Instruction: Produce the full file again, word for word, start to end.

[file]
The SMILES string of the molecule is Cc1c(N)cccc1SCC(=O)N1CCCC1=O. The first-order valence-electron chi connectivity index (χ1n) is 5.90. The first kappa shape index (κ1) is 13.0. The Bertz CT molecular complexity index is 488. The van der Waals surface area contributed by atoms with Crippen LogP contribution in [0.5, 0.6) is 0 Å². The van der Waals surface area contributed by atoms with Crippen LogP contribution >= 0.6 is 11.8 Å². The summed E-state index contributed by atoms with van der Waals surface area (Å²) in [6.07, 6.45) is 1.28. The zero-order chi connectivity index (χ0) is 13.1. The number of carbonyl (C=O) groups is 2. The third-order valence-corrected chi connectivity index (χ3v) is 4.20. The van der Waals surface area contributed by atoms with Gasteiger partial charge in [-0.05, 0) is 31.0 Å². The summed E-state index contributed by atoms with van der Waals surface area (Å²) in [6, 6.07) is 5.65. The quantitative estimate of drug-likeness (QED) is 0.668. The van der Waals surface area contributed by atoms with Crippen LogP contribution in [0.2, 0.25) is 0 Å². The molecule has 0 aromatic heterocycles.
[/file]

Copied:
The SMILES string of the molecule is Cc1c(N)cccc1SCC(=O)N1CCCC1=O. The first-order valence-electron chi connectivity index (χ1n) is 5.90. The first kappa shape index (κ1) is 13.0. The Bertz CT molecular complexity index is 488. The van der Waals surface area contributed by atoms with Crippen LogP contribution in [0.5, 0.6) is 0 Å². The van der Waals surface area contributed by atoms with Crippen LogP contribution >= 0.6 is 11.8 Å². The summed E-state index contributed by atoms with van der Waals surface area (Å²) in [6.07, 6.45) is 1.28. The zero-order chi connectivity index (χ0) is 13.1. The number of carbonyl (C=O) groups is 2. The third-order valence-corrected chi connectivity index (χ3v) is 4.20. The van der Waals surface area contributed by atoms with Gasteiger partial charge in [-0.05, 0) is 31.0 Å². The summed E-state index contributed by atoms with van der Waals surface area (Å²) in [6, 6.07) is 5.65. The quantitative estimate of drug-likeness (QED) is 0.668. The van der Waals surface area contributed by atoms with Crippen LogP contribution in [0.2, 0.25) is 0 Å². The molecule has 0 aromatic heterocycles.